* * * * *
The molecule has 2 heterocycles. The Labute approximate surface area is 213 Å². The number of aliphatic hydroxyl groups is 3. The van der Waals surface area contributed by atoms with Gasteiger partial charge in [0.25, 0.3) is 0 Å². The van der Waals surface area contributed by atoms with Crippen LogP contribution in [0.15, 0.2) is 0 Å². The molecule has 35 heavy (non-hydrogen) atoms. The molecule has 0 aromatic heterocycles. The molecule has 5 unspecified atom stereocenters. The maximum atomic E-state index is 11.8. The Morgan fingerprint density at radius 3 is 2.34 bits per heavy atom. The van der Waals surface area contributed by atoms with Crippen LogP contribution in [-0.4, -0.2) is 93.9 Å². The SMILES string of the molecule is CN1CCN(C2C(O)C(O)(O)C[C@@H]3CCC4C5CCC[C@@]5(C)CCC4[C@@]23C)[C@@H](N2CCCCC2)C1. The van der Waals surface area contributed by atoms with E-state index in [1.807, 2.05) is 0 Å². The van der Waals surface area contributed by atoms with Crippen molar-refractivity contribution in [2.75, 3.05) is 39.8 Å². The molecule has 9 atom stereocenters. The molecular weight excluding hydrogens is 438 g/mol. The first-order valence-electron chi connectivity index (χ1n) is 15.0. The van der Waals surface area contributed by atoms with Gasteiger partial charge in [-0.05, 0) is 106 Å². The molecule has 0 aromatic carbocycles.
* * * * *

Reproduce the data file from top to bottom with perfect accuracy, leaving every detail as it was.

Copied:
The molecule has 2 heterocycles. The Labute approximate surface area is 213 Å². The number of aliphatic hydroxyl groups is 3. The van der Waals surface area contributed by atoms with Gasteiger partial charge in [0.25, 0.3) is 0 Å². The van der Waals surface area contributed by atoms with Crippen LogP contribution in [0.15, 0.2) is 0 Å². The molecule has 35 heavy (non-hydrogen) atoms. The molecule has 0 aromatic heterocycles. The molecule has 5 unspecified atom stereocenters. The maximum atomic E-state index is 11.8. The Morgan fingerprint density at radius 3 is 2.34 bits per heavy atom. The van der Waals surface area contributed by atoms with Crippen LogP contribution in [-0.4, -0.2) is 93.9 Å². The SMILES string of the molecule is CN1CCN(C2C(O)C(O)(O)C[C@@H]3CCC4C5CCC[C@@]5(C)CCC4[C@@]23C)[C@@H](N2CCCCC2)C1. The van der Waals surface area contributed by atoms with E-state index in [1.807, 2.05) is 0 Å². The van der Waals surface area contributed by atoms with Crippen molar-refractivity contribution in [2.75, 3.05) is 39.8 Å². The molecule has 9 atom stereocenters. The molecular weight excluding hydrogens is 438 g/mol. The first-order valence-electron chi connectivity index (χ1n) is 15.0. The van der Waals surface area contributed by atoms with Gasteiger partial charge in [-0.05, 0) is 106 Å². The molecule has 0 aromatic carbocycles.